Cargo & Towing
The Tacoma features a choice of bed styles, 60.5 inches or 73.7 inches long, dependent on which body style you’ve chosen. My test vehicles’ short beds provided plenty of cargo room for hauling well over a dozen bags of lawn refuse to the city recycling center. The optional hard tonneau cover is easy to remove with just a single bolt and a couple of latches. I did not do any towing with the Tacoma, but the strong V-6 engine feels like it would have little problem tackling most jobs thrown at it.
The Tacoma can be equipped to tow up to 6,800 pounds with the V-6, with a maximum payload rating of 1,620 pounds (ironically, in the much less powerful four-cylinder model). This is less than the Colorado can haul, rated at 7,000 pounds for the V-6 model, and up to 7,700 pounds for the available diesel engine in the crew-cab 2WD model. The Frontier is smaller than either of these two trucks, with a choice of 4.75- or 6-foot beds and a maximum towing capacity of 6,500 pounds.
The new Tacoma has not yet been crash tested by the National Highway Traffic Safety Administration, aside from a rollover rating of four stars. The Insurance Institute for Highway Safety has run a few tests and has given the ’16 model a rating of good (out of a possible good, acceptable, marginal or poor) in both the moderate front overlap crash test and the side-impact test. See the crash test results here. Like most light trucks, the Tacoma comes with a limited set of electronic active-safety features: Rear parking sonar, blind spot warning and cross-traffic alert are all available, but active crash avoidance technologies such as forward collision warning, automatic emergency braking and lane departure warning are not available. See what safety features the Tacoma does offer here.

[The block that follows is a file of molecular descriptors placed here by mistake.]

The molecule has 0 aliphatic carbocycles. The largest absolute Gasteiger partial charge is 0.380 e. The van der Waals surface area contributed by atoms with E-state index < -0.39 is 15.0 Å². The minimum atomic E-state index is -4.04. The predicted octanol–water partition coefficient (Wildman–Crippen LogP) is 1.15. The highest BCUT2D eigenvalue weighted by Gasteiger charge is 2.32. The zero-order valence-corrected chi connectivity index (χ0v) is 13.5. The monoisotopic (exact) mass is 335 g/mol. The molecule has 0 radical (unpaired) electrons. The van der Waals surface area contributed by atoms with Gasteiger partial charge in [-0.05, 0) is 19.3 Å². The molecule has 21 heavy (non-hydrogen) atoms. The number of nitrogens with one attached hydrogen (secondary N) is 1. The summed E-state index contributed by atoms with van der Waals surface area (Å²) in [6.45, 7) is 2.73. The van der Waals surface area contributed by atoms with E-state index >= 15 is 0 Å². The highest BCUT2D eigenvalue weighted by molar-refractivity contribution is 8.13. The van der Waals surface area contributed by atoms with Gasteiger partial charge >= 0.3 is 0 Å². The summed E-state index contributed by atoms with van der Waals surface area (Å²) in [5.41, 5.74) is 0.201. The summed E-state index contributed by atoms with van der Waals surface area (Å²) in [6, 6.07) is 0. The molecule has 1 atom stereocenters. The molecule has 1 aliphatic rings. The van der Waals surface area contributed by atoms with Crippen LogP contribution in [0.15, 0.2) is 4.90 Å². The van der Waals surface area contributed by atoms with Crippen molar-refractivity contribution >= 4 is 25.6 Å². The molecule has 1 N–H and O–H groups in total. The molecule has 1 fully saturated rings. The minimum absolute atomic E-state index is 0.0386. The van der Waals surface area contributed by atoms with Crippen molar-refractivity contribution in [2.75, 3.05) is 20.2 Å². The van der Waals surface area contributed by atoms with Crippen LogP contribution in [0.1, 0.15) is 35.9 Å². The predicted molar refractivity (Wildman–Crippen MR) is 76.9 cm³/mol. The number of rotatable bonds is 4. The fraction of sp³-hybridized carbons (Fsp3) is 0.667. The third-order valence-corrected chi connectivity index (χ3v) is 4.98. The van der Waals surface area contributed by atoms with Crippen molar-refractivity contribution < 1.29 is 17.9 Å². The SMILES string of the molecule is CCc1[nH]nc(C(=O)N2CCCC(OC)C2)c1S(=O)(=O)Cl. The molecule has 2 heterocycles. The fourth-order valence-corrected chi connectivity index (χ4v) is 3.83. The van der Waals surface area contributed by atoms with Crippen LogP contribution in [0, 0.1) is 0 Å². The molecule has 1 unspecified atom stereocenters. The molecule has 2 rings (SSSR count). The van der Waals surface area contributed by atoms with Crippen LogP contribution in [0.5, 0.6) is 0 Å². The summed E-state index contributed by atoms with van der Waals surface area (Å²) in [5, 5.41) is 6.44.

To see how well child-safety seats fit in the Tacoma, view our Car Seat Check.
Value in Its Class
One of the Tacoma’s strengths is the wide variety of trims and features available, making it accessible to many across several price levels. It starts with the cheap base SR four-cylinder, 2WD Access Cab truck at $24,200 (all prices include destination), and covers several trim levels: SR, SR V-6, SR5, TRD Sport, TRD Off Road and Limited. The 4WD TRD Off Road focuses on suspension bits with an off-road-tuned setup complete with Bilstein shock absorbers, a lockable rear differential, Toyota’s advanced electronic active traction control and 16-inch wheels on chunky off-road tires, and starts at $33,000. The Limited is more on-road oriented, forgoing all the specially tuned off-road goodies and opting for 18-inch wheels, a standard automatic transmission, leather seats, a premium JBL audio system, dual-zone automatic climate control and a power moonroof; it starts at $38,720 for a 4WD model. My two trucks were the TRD Off Road 4x4 double cab, which stickered at $36,630, and the Limited 4x4 double cab, which rang in at $41,024. Build one your way here.
The Chevrolet Colorado and GMC Canyon undercut the Toyota in price considerably, with the base Colorado starting at $20,995 and the Canyon coming in a bit more at $21,880. In comparing the TRD Off Road, the Colorado Z71 is most similar, with the Tacoma featuring standard navigation and an optional 12-speaker audio system, while the Colorado offers it up in a package and has only a seven-speaker audio upgrade. When it comes to luxury versions, the Colorado simply doesn’t have a competitor to the Tacoma Limited – you’ll have to go across the street to the GMC dealer and look at a Canyon SLT. There you also can get forward collision warning, lane departure warning, automatic all-wheel drive and true leather trim throughout. Coming for 2017 is a Canyon Denali, which should amp up the luxury content considerably with 20-inch wheels, premium leather and real aluminum trim. The Nissan Frontier is the cheapest competitor by far, however, starting at $19,190 for the base truck. It too offers an off-road model, the Pro-4X, and a more luxurious SL trim, but its advanced age and cramped quarters keep it on the list simply as a good budget alternative to the more expensive, newer trucks. Compare all four trucks here.